It’s all in a name, isn’t it?
The little window dressing on my truck gives the name of my business, “Art in Wood”, the website address, and my phone number. Seemed simple enough. Just maybe the biggest customer/patron I haven’t met yet will go to my website, or call me, or better yet, approach me. It’s a small business. Really small. I’ve worn out several careers, and finally get to walk across my driveway to work, and fool around with wood in my shop finally built for the purpose. It’s like I planned it that way, which I did. Wood is amazingly versatile and every tree has a story to tell – some bigger than others.
This tale is about how we chose our words, and the fact that we need to keep in mind that what we think about a word or a sentence may strike someone else in a completely different way. In order to do that, we need to humble ourselves just a little bit. Get out of the box and turn it over a few times – maybe see what someone else is thinking.
So, it’s a beautiful late summer day, and I stop at the gas station that I frequently patronized in my “last” career because it is unique and there are people there that I like. Not just any old gas station, but they call themselves a General Store. Part grocery, part clothing store, coffee stop, clean bathrooms, old pictures, Ice Cream – and a ZOO! Park my truck, and ease on in for an ice cream cone and some chatter. When I come out come out a few minutes later, there’s a very tired looking tradesman’s truck, with a very tired, bearded, tradesman half in and half out of the driver’s door. He doesn’t seem to be going anywhere. His eyes follow me and I acknowledge him with my standard “how’s your day goin’?” Blows right past my trite greeting:
“No, I’m John”
“Well, who’s Art?” He jabs his head at the sign in my truck window.
Laughing now, “No, No, that’s my business, it’s what I do – I make things out of wood and call them art.”
“Ugh” he actually looked disappointed.
He was holding a scrap of wood that looked a lot like a whuppin’ stick about an inch and a quarter thick two inches wide and two feet long. Dirty, but substantial – looked like something that had been torn out of something. Used wood always piques my interest.
“You probably know a lot about wood, then.”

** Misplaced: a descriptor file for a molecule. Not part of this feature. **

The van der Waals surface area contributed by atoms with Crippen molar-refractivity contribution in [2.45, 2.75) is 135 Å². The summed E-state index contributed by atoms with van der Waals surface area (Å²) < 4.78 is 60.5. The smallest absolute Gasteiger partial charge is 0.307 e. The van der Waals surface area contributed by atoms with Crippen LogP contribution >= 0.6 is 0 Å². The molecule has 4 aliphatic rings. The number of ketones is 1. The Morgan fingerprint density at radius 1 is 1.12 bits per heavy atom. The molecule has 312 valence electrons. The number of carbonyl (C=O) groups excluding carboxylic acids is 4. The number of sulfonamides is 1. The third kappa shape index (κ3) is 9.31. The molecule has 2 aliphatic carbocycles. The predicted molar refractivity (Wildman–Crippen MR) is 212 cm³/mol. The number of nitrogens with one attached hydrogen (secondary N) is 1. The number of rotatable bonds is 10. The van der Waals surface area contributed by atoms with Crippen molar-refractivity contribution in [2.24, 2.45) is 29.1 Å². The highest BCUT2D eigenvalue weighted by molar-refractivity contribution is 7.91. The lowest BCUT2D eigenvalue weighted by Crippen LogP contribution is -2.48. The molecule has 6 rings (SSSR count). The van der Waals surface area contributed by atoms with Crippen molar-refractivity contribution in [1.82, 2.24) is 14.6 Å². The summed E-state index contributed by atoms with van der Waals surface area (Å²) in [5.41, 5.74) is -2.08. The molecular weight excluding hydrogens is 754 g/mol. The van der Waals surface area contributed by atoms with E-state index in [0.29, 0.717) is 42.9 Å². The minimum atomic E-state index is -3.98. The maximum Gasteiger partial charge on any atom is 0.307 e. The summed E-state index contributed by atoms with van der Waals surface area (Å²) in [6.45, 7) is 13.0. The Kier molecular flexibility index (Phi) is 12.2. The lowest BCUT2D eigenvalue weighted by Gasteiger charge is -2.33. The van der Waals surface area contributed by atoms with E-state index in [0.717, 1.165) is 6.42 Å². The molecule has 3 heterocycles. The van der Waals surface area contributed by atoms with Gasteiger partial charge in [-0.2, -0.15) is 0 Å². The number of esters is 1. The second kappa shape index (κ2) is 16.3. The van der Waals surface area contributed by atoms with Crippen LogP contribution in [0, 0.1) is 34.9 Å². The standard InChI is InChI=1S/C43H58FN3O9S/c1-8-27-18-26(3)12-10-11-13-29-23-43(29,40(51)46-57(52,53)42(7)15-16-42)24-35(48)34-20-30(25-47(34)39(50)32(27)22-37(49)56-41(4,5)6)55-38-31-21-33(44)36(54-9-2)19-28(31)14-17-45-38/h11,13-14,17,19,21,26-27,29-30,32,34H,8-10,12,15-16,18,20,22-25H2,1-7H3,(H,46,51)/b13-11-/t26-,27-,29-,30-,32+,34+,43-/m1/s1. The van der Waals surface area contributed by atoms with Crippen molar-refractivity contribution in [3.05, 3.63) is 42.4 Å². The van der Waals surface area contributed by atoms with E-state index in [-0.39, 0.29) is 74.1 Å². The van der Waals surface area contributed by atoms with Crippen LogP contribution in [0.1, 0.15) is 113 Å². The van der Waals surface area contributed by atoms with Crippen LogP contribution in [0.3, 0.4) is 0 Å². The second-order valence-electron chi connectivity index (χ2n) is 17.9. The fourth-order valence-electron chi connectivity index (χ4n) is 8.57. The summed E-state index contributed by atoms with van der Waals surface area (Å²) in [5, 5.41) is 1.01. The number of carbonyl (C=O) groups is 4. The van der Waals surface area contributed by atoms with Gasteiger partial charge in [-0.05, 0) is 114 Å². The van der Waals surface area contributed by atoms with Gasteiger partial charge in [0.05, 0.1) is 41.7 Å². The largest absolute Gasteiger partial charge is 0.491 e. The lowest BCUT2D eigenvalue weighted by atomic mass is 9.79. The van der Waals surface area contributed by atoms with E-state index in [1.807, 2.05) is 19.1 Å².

“More than most, probably – I read a lot”
“Wondering if you can tell me something about this wood. Doing an addition for some city folks that want me to match the flooring in the old farm house they just bought.”
Ah, now it fits. I’m thinking these “city folk” aren’t sure of what they have here with their contractor. Guys like this always surprise me with what they are able to do, even when they bite off more than what it seems they can chew.
He hands me the wood. I take out my pocket knife and scrape off some of the crud from what was once a wonderful piece of white oak. “When was the house built, late 1800’s?” I was immediately taken back to the home of the Koeppler brothers a little more than a stone’s throw away from where we were standing. Spent a lot of time there as a kid, listening to their stories about the history of the farm and their family.
One end of the board is fresh sawn clean and square. The grain is super tight – a telltale message from the early 1800’s for oak grown in the upper Midwest and Lower Canada.
“White oak, see this grain, and how close the growth rings are? The wider the rings the better the growing season – this one went through tough times didn’t grow much in these years” I’m pointing to the growth rings. There was a mini – ice age in the 1800’s. People say that it snowed on the Fourth of July one year. Winters were super cold and summers cool enough that farmers couldn’t get crops to grow. Caused an economic depression in the 1830’s”
“How can I match it?” (spare me the history, boy)
“You can’t, but if you take it to a sawyer and tell them what you are trying to do, they can come pretty close. Saw it so the grain looks closer than it is. It’s in how they saw the log. White oak is hard to come by right now, but if you push a little, they’ll do what you want. You want some tight grained white oak that was harvested around here. Then just tell them how you want it cut. Make sure the moisture content is below 10 per cent.”
He stuck out his grimy hand, enclosed in a grimier leather driver’s glove. We shook.
“You sure know a lot about wood, Art!”
I gave him my card. Call me if you don’t find what you need. I can hook you up.
Looking at the business card he said, “I mean John – thanks a lot for taking the time!”